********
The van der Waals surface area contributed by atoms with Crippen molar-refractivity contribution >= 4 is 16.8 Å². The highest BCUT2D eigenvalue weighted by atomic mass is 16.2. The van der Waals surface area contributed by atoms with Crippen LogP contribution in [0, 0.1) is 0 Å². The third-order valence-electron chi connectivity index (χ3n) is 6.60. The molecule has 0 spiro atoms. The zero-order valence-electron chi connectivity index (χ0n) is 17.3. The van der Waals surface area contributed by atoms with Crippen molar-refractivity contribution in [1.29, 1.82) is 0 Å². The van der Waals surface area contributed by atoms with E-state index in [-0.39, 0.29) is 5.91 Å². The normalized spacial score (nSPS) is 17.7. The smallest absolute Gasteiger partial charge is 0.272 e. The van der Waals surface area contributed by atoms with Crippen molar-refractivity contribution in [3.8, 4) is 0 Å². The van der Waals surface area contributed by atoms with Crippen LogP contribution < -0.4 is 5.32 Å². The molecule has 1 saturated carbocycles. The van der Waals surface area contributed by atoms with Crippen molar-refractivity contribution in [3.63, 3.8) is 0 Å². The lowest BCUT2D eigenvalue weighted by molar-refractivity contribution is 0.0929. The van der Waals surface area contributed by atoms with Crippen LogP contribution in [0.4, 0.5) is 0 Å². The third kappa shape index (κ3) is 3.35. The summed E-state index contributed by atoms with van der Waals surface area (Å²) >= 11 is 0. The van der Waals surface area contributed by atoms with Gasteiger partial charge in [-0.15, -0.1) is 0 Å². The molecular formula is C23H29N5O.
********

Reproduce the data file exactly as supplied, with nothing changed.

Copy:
The van der Waals surface area contributed by atoms with Crippen molar-refractivity contribution >= 4 is 16.8 Å². The highest BCUT2D eigenvalue weighted by atomic mass is 16.2. The van der Waals surface area contributed by atoms with Crippen LogP contribution in [0, 0.1) is 0 Å². The third-order valence-electron chi connectivity index (χ3n) is 6.60. The molecule has 0 spiro atoms. The zero-order valence-electron chi connectivity index (χ0n) is 17.3. The van der Waals surface area contributed by atoms with Crippen molar-refractivity contribution in [1.29, 1.82) is 0 Å². The van der Waals surface area contributed by atoms with E-state index in [-0.39, 0.29) is 5.91 Å². The normalized spacial score (nSPS) is 17.7. The smallest absolute Gasteiger partial charge is 0.272 e. The van der Waals surface area contributed by atoms with Crippen molar-refractivity contribution in [3.8, 4) is 0 Å². The van der Waals surface area contributed by atoms with Crippen LogP contribution < -0.4 is 5.32 Å². The molecule has 1 saturated carbocycles. The van der Waals surface area contributed by atoms with Crippen molar-refractivity contribution in [3.63, 3.8) is 0 Å². The lowest BCUT2D eigenvalue weighted by molar-refractivity contribution is 0.0929. The van der Waals surface area contributed by atoms with Crippen LogP contribution in [0.4, 0.5) is 0 Å². The third kappa shape index (κ3) is 3.35. The summed E-state index contributed by atoms with van der Waals surface area (Å²) >= 11 is 0. The van der Waals surface area contributed by atoms with Gasteiger partial charge in [-0.15, -0.1) is 0 Å². The molecular formula is C23H29N5O.